You have deaf people, deafblind people, deaf Black people, deaf queer people, women. There are so many layers; there’s no one way to label our communities, but part of our jobs is to start to unpack that, to tell stories anywhere we can. Our stories are rich; our stories are powerful. But they are going to take time to mine through them. 

You think about people who are deaf or people who have disabilities; it’s not thought to be among this concept of being diverse in our population. We think about implementing policies, and we often in that process forget about the fact that people who come from disability communities are diverse people as well. They have a diverse perspective as well.

Johnson: You mentioned diversity, equity and inclusion. I think it’s more than just that. As we noticed we have multicultural identities in our community who happen to be from Africa, Asia, Europe and many more. The point here is how can we successfully reach out. The number of organizations that we are aware of, such as the National Deaf Black Advocates, by reaching out to them and having a conversation, you can get a perspective to gain a great sense of what is happening across the United States. And then for the Latina/o/x community, we have a local chapter, Latina Deaf and Hard of Hearing Association of Metropolitan of DC Area and national organizations, Council de Manos and National Hispanic Latino Association of the Deaf, to reach out to understand what their struggles and accomplishments were like. In addition to that, there’s deafRAD, which is tied to the LGBTQIA deaf community. To be considerate of accommodating BIPOC clients, there are language translating organizations for Black interpreters, the National Alliance of Black Interpreters, and one for trilingual interpreters through Mano a Mano

PRNEWS: What has been the greatest impact of the pandemic on the deaf community, and what lessons can the mainstream community learn about best practices for communicating during crises?

Tyrone Giordano, Director of Communications, Laurent Clerc National Deaf Education Center

Giordano: The number of events in ASL that have become accessible has increased by far because we’re working online. Interpreters are forced to work online, and a lot of events are online, and [it has made] it easier to be much more accessible, and people in our deaf community seem to be more assertive in asking for access and what they need. It seems to be somehow less of a fight in getting these access points rather than when we’re in person...when we’re trying to figure out how we’re going to communicate.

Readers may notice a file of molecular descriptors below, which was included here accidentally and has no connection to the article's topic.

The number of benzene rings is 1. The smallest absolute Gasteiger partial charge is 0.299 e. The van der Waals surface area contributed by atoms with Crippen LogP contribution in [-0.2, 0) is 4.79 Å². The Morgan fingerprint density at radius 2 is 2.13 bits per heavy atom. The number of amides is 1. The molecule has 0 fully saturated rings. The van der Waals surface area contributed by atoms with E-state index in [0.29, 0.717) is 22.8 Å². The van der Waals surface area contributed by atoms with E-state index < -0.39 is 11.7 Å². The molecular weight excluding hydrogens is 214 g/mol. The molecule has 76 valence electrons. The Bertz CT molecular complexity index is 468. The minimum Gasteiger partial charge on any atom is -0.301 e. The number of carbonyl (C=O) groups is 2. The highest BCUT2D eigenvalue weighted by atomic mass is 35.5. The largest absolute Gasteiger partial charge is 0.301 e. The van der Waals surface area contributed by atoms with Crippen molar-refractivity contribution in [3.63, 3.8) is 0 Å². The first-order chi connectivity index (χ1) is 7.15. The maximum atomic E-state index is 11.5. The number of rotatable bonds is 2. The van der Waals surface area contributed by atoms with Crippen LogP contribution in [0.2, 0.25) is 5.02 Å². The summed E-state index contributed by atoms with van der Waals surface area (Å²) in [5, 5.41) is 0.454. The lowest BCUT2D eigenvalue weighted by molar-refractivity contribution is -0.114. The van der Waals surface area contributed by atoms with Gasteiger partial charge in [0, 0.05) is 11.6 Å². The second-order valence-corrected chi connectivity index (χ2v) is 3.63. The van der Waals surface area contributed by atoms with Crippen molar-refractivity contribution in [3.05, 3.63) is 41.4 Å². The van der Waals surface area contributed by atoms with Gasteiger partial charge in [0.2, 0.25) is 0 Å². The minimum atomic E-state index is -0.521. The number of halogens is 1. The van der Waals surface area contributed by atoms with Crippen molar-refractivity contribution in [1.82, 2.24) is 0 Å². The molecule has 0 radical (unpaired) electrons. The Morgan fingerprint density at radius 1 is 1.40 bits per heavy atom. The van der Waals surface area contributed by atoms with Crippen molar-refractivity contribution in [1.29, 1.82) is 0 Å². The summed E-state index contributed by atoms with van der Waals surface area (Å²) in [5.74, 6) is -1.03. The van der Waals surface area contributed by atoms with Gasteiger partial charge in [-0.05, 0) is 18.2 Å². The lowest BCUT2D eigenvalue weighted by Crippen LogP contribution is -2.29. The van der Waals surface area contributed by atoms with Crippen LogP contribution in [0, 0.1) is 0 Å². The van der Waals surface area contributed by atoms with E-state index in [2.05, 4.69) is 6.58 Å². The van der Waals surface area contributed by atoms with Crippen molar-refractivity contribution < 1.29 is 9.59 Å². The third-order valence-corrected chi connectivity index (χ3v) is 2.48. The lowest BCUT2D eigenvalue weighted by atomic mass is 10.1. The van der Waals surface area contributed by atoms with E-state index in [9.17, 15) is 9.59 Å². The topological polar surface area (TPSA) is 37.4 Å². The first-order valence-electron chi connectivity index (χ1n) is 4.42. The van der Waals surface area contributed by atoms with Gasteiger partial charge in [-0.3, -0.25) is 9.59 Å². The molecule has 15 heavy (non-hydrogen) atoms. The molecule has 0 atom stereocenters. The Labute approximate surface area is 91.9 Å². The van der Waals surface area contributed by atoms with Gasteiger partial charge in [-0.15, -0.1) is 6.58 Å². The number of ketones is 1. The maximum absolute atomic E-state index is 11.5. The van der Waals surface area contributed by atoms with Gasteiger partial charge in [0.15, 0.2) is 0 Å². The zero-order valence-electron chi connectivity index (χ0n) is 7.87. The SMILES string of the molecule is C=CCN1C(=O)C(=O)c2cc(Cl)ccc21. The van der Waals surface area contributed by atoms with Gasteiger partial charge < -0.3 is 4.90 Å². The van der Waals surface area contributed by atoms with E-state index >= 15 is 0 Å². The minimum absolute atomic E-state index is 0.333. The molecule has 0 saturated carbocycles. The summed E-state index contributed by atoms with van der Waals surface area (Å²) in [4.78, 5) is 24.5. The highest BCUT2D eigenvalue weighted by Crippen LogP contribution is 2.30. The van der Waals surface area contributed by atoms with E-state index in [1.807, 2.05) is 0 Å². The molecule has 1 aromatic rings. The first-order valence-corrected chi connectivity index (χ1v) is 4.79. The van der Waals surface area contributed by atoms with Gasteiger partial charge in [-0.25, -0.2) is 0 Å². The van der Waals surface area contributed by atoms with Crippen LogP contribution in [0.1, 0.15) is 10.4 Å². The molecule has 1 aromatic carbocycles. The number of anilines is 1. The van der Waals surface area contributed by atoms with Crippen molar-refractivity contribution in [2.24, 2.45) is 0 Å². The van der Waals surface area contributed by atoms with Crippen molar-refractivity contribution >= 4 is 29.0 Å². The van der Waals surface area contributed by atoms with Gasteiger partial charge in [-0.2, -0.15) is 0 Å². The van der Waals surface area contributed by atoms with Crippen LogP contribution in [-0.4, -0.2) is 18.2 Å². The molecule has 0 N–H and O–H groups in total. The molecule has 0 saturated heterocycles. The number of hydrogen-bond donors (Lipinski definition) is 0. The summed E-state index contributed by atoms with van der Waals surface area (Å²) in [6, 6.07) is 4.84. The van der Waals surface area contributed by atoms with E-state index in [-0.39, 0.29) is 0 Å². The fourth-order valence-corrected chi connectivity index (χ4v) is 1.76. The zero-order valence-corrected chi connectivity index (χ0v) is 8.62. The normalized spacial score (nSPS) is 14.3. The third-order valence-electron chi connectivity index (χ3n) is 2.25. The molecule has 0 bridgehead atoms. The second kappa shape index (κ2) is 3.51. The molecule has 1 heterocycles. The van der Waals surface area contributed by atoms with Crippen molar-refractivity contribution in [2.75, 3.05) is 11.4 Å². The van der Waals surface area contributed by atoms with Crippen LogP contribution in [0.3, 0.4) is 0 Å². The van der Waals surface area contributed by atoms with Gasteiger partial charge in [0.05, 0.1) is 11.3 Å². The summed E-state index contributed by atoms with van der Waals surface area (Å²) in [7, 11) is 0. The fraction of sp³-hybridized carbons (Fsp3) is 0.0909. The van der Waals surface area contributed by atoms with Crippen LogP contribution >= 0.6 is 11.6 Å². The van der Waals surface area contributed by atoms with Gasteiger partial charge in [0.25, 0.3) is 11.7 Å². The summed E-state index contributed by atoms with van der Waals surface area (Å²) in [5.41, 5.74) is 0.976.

Timm: And often we have press conferences addressing COVID, and there are interpreters there live working. More and more people are working from home; more and more people are seeing these news events with the interpreters live on the news and so we hope that people start to replicate these behaviors. We’re seeing that already; we’re seeing states start to replicate and mimic these behaviors and making sure they have sign language interpreters available at all of these major media events. 

Johnson: I think there are many types of pandemics. One is racism, discrimination. But it ultimately boils down to this: I feel like there is a certain level of leverage in our community. It’s our show, and we can identify what it is that we need. I’m thinking back from 1971 to now of how technology has evolved tremendously and become more accessible for the Deaf, and there is a bevy of different kinds of interpreters out there serving our community.

Weinstock: Prior to the pandemic, people would usually ask, “can you read my lips?”...Now it’s like hearing people are unsure how to communicate once they wear a mask...Within four months of the [start of] the pandemic, Gallaudet had many different reporters reaching out asking how we’re communicating in a pandemic. 

You need to figure out how to communicate, and reporters would very often assume that deaf people rely on lip reading, and that’s not the case. It’s frequent and recurring education, education, education. And we really have to keep doing that because these reporters come to [us] with preconceived assumptions, for instance, that all deaf people can lipread. Our interviews often are eye-opening for reporters; they had not considered that there are many ways to be deaf, and that deaf people often improvise in communication situations in ways that other people might never have thought about. 

Chris Johnson, Community Relations Manager, Gallaudet University

Johnson: The concept, or the notion, of being deaf varies from person to person. I am deaf, and I may prefer to use my voice, or I may prefer to sign. So that’s an appropriate question to ask of that person: do you have a preference of one language versus another? Because there are certain deaf people that are stronger in one language. By making those assumptions, you’re doing yourself a disservice. It would be better for you to ask what language preference that person has. Particularly in the Black community, through my experience, we know there is more reliance on using their voice.